The New York Times reveals today that the Met Museum in New York is about embark upon a thorough renovation of its African, Oceanic and Americas galleries where tribal and primitive art are displayed. The 40,000 square foot wing will focus more distinctly on each region rather than allowing the presentations to run into each other. At the same time, Sotheby’s Paris has revealed that the estate of one of the great collectors of African and Oceanic art, Murray Frum, has consigned two African works to lead their December 12 auction.
The two works come from recognized masters. The first is a Luba Shankadi, the Master of the Cascading Hairstyle; the second, a reliquary figure Kota Obamba by the Master of the Sebe (above). Here’s Sotheby’s description of the works:
In 2014, Sotheby’s sold Murray Frum’s outstanding collection, built over half a century, distinguished by Polynesian works of great rarity, remarkable quality and historical provenances.
The Master of the Cascading Hairstyle
It is exceptional to be able to attribute an African work of art to an identified artist. The hand of a sculptor Luba Shankadi, nicknamed the ‘Master of Cascade Hairstyle’, was identified around 1960 by the great specialist William Fagg. The first neck support of this hand was collected in 1901 by Brissoni and is now part of the collections of the Museo di Antropologia ed Etnologia in Florence. Only eighteen works of this kind are known to date, most of them in the collections of the most prestigious institutions – from the Metropolitan Museum in New York to the British Museum in London.
This masterpiece from the Frum collection is arguably the most emblematic and sophisticated sculpture of the Master of Cascade Hairstyle because of its deep patina that testifies to a continuous and privileged use, the rarity of its iconography, and especially the visual dynamism of his form and his character. For the third time since 2006, Sotheby’s will have the privilege of selling in Paris one of the rare works of this master sculptor.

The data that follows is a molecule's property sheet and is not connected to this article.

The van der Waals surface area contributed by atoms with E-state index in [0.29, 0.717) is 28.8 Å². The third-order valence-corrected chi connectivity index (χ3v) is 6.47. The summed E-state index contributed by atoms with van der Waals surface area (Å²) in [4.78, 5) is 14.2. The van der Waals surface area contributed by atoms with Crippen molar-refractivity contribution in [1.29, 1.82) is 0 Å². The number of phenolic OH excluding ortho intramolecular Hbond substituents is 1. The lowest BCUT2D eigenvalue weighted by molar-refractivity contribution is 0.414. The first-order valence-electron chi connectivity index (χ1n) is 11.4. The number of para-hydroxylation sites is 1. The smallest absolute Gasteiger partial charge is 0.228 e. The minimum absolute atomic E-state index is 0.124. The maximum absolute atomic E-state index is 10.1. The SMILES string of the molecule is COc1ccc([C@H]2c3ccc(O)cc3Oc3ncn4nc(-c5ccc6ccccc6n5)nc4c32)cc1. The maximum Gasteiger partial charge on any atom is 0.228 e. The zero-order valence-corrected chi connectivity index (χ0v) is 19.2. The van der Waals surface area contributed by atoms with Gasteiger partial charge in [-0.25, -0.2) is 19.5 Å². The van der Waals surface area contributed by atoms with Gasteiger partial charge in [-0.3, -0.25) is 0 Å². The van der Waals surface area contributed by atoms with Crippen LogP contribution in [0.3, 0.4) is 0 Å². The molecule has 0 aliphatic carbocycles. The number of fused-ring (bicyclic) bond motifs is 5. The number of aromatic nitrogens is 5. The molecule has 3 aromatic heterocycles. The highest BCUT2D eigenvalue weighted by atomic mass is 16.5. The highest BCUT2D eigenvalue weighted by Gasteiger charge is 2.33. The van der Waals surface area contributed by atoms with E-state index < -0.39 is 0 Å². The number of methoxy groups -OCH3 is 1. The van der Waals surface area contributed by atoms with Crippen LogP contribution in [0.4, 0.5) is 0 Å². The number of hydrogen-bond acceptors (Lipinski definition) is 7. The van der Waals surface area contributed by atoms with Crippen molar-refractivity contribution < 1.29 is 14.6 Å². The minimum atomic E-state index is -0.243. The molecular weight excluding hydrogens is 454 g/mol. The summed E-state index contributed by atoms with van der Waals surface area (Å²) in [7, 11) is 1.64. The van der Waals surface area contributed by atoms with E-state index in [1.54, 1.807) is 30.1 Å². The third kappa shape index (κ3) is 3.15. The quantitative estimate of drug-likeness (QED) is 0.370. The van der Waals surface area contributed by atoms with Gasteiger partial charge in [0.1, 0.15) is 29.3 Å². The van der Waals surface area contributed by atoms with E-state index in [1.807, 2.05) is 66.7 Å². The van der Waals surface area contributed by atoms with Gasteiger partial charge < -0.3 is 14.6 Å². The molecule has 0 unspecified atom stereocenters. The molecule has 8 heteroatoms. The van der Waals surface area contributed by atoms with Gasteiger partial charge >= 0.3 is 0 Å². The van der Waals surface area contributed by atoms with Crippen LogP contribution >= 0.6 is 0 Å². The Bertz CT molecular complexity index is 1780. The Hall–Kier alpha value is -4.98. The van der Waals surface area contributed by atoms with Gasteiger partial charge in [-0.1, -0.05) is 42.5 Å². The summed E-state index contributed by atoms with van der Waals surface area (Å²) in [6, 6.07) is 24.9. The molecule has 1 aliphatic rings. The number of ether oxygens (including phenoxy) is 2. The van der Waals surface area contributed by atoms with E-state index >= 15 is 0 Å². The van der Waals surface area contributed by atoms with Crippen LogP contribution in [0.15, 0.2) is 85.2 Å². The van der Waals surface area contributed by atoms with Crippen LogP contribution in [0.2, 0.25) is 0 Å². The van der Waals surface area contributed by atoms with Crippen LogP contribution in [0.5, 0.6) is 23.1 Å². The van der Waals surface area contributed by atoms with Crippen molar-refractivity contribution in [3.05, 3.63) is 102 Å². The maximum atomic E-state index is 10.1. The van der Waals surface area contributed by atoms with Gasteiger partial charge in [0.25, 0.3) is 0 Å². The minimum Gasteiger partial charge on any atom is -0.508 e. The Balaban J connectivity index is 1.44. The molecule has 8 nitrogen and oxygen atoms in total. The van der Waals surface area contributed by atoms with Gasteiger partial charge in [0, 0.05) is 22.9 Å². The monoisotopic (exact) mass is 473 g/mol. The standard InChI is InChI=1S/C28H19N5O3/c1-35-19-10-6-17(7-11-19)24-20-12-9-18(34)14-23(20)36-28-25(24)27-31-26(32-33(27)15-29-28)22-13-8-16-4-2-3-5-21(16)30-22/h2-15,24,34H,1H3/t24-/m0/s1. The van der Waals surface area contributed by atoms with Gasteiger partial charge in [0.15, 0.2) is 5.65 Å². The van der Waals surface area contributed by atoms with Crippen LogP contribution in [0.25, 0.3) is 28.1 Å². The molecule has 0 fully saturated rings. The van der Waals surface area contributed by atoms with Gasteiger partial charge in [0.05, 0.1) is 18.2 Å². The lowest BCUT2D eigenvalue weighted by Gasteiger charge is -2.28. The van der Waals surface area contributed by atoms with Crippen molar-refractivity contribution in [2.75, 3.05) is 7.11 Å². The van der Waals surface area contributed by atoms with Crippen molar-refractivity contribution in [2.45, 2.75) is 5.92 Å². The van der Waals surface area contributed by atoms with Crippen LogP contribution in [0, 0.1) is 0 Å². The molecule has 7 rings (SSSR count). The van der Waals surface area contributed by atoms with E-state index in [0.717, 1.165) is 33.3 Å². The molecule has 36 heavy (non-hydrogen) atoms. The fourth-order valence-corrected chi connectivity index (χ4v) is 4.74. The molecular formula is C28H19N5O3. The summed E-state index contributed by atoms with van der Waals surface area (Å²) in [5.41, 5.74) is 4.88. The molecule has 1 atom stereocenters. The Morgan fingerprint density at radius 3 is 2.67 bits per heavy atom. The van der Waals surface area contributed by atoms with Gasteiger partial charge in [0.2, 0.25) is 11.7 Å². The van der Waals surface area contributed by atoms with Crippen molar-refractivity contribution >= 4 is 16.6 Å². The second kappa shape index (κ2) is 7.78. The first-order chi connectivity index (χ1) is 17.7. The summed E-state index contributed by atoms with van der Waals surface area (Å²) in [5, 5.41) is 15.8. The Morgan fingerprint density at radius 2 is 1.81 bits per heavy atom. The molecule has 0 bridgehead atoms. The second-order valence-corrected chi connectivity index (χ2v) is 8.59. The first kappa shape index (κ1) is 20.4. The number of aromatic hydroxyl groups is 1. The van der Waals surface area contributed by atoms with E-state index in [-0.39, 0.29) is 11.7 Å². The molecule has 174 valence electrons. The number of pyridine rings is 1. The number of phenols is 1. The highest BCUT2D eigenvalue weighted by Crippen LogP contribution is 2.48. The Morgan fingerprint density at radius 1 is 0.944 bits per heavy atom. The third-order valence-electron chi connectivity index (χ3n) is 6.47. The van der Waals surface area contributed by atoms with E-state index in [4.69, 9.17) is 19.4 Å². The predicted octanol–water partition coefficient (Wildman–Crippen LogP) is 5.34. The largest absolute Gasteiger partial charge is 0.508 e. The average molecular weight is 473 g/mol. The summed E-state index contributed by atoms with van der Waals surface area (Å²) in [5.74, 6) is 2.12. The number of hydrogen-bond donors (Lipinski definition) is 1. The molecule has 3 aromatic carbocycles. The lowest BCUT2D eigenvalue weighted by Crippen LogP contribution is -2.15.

Figure of Reliquary, Kota Obamba, by the Master of the Sébé Gabon
With less than a dozen works now known, the corpus created by the Master of the Sebé is one of the rarest of African art but also one of the most archaic.
While respecting Expressionist norms specific to Kota sculpture, this Master has gone beyond classical canons by creating a unique set of works. Preserved for almost a quarter of a century in the Frum collection, this reliquary figure brilliantly illustrates both the exceptional technical know-how of the Master of the Sebe Valley and his individual artistic genius.
This artist, active between 1750 and 1800, fed on the artistic currents of the region that he knew how to transcend in order to contain in a motionless form the imperious presence of the ancestor. Then there is the virtuoso composition juxtaposing the extremely thin plates of metal with very narrow slats in a subtle play of chromatic nuances accentuating the visual power of the work.